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After a brutally cold winter, weather forecasters and traders alike were expecting a brutally hot summer.
It hasn't turned out that way. And that's throwing natural gas prices for a curve.
Temperatures have not been extreme across the United States on the East Coast, Midwest or even the drought-stricken West Coast, and it's already the middle of July—typically one of the hottest times of the year.
In fact, the middle of the country has experienced what some are calling a "polar vortex" or a "polar invasion," with temperatures 10 to 30 degrees below average in some parts of the Upper Midwest and the Great Lakes.
The cooler-than-expected weather is having a real effect on the futures market, in the form of cheaper natural gas
Natural gas prices were staying supported at around $4.50 per mmbtu after a cold winter. Traders were focusing on total storage figures for the year, almost a trillion cubic feet lower than a year earlier. But with cooler weather and less demand for natural gas from utilities, the market has come off to under $4 as of Thursday—that's a drop of around 15 percent in the last month.
Meanwhile, weekly storage figures have been higher than average, so supplies could recover significantly if the weather stays mild.
"There have been 12 weeks of supply gains that are above average, and that seems to be weighing on the price of nat gas," said Jim Iuorio, managing director of TJM Institutional Services. "I think the unusually mild winter has caught many people off guard, particularly those who remained long after the awful winter we had."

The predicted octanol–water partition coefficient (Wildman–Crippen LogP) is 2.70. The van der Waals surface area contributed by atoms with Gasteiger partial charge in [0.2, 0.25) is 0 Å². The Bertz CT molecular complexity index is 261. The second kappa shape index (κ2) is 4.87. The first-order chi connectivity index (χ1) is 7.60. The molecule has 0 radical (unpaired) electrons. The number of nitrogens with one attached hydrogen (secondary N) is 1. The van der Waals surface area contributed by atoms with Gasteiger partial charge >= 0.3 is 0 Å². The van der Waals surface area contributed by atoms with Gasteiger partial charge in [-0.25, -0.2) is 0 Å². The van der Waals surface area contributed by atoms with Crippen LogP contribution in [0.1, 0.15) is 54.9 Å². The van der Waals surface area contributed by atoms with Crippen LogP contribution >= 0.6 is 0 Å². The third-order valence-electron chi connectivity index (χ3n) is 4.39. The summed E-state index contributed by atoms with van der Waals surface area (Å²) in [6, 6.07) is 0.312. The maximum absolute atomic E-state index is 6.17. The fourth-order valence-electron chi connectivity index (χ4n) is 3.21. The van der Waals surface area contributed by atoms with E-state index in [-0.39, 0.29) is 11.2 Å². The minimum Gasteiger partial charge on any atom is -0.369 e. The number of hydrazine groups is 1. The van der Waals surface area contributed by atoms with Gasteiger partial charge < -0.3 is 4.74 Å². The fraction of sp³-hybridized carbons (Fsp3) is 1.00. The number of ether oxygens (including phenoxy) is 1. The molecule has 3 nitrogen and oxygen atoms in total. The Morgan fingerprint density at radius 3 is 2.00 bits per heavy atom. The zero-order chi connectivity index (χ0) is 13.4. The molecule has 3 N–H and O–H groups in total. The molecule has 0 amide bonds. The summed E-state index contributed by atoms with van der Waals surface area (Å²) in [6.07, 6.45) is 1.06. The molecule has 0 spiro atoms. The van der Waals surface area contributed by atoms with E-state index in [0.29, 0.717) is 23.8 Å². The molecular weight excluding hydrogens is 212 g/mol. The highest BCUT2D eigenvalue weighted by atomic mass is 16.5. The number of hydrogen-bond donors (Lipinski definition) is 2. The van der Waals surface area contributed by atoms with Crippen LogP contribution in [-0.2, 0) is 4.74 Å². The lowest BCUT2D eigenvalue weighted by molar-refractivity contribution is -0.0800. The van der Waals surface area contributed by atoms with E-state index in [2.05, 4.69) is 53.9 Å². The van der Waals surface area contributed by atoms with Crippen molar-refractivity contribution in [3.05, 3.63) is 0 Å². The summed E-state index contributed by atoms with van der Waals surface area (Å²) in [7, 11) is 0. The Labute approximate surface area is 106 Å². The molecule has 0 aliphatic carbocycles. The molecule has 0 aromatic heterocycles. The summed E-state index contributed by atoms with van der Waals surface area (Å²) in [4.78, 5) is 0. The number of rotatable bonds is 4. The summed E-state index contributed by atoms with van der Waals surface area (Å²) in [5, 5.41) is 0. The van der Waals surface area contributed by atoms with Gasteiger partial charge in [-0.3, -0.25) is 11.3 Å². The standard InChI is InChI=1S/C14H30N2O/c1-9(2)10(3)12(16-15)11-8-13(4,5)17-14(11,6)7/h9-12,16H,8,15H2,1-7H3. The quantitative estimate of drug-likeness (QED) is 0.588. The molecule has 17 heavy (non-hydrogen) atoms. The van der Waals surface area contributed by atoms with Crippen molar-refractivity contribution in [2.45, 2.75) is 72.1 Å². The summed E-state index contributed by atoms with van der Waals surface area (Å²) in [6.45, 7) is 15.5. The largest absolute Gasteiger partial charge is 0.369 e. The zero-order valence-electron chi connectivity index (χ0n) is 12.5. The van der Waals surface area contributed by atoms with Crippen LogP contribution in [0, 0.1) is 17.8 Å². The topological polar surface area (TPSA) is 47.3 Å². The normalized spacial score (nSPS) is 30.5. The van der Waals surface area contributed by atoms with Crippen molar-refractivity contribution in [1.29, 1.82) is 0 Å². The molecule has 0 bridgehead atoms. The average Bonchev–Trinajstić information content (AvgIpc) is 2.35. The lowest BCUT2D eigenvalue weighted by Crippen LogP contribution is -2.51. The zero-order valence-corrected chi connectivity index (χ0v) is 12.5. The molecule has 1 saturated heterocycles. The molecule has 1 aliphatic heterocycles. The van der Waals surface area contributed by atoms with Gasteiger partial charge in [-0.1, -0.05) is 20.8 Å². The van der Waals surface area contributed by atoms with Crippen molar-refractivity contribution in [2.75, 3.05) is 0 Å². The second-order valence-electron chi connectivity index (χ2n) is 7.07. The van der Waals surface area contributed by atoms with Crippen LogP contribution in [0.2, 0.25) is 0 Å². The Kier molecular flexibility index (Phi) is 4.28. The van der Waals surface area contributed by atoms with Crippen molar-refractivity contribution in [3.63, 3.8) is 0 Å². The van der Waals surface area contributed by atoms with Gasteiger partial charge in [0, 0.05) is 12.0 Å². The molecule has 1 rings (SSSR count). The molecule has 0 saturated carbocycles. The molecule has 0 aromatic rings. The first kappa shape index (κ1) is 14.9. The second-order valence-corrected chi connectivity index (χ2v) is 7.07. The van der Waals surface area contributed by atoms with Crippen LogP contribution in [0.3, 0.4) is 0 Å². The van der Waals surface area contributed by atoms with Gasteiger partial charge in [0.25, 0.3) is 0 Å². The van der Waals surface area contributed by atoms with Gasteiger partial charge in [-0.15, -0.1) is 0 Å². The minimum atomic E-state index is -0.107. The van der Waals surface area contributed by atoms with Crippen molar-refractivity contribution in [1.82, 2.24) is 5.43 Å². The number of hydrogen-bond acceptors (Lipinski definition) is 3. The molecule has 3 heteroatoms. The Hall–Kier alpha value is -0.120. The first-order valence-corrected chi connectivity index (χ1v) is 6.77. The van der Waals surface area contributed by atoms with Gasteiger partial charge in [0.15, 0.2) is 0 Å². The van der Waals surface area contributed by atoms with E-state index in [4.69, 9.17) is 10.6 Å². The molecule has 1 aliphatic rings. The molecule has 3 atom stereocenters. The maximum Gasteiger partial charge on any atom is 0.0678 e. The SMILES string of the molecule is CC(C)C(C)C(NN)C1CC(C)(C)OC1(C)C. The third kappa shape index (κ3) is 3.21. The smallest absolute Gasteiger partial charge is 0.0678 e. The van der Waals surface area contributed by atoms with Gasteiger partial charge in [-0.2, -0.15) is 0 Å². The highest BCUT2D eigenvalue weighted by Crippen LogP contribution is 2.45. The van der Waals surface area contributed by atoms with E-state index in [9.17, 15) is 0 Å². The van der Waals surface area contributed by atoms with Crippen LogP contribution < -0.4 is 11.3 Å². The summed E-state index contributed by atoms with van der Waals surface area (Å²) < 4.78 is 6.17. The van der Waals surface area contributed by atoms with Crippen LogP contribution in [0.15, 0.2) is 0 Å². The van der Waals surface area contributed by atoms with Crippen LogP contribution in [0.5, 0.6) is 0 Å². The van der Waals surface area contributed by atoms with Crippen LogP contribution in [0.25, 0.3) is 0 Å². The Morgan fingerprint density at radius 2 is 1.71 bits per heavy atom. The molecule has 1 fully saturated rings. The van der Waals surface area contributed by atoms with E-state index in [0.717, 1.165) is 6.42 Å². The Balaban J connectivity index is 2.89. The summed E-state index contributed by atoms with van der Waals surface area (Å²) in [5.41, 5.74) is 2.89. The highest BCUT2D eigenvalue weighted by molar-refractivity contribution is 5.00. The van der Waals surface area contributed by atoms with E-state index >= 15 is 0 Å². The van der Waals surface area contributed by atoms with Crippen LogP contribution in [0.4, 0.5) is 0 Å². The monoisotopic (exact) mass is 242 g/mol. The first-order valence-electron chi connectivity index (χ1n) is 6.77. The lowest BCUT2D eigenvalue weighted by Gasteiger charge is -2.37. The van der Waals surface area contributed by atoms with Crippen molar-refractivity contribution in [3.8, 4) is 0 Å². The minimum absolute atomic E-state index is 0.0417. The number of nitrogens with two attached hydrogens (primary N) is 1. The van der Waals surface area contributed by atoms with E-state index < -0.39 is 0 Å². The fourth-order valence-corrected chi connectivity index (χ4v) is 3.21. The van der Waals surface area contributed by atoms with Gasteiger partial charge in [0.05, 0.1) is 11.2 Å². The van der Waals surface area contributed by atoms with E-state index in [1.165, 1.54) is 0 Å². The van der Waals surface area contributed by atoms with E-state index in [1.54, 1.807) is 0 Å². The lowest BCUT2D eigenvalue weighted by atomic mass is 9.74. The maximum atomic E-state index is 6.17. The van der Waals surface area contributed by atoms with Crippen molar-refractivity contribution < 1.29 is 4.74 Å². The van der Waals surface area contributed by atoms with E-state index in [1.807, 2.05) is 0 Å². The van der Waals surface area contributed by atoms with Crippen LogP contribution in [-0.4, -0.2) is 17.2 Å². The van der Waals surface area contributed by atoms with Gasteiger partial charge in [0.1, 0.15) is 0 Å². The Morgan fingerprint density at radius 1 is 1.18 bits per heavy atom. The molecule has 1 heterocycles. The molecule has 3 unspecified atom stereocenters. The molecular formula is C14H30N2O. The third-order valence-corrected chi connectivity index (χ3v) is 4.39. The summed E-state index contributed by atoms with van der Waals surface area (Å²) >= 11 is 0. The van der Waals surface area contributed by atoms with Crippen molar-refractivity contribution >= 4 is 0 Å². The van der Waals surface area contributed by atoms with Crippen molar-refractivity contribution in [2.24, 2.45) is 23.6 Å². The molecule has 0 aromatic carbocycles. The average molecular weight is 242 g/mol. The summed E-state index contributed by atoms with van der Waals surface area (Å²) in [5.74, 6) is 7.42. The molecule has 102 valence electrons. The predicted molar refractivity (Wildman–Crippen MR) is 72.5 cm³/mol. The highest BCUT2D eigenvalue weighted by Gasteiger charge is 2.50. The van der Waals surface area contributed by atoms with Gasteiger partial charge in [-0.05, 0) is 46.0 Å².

In fact, traders who were long natural gas appear to have been caught off guard, according to Jeff Kilburg, founder and CEO of KKM Financial.
"The nat gas move has caught some of the longs badly ... those folks who were trying to get out in front of the weather, which has not heated up as of yet," Kilburg said. "Demand, demand, demand has just not surfaced."
"Traders follow the Farmer's Almanac, and there was no indication that we would have this mild of a summer, especially when you look back to last summer and the year before that, " added Anthony Grisanti, president of GRZ Energy.
What do lower natural gas prices mean for consumers? Lower cooling bills, for one thing, and that could have a broader impact on the economy.
"This fair weather is helping consumers across the board as nat gas is coming down in prices, but also agricultural prices like corn and soybeans are also decreasing," Kilburg said. "That will certainly help alleviate some of the inflation burdens that the consumer has experienced."
"This is going to be fantastic for consumers. A warm summer wouldn't have rocketed prices, but the cooler weather has helped lower them," Grisanti said. "The cooler-the-normal temps make the threat of drought and crop damage less severe, which could mean relief in prices for the grains and the softs, like coffee, sugar, cocoa as well. "
For those who are wondering where prices will go from here, traders say if that Mother Nature stays kind, prices could see a big, further drop.
Kilburg is watching $3.98 to $4.02, because that was an area of great resistance before and should be supportive. He says it's a level that will challenge the bears.
Grisanti is eyeing a similar area but sees more downside. "Prices could go as low as $3.75—that's where nat gas broke out before the winter started. We are now below the 200- and 50-day moving averages. The number I'm watching is $3.95, we haven't seen that since January 10."
Peter Amandio of Chicago Energies said the charts indicate we could even go as low as $3.60.
—By CNBC's Jackie DeAngelis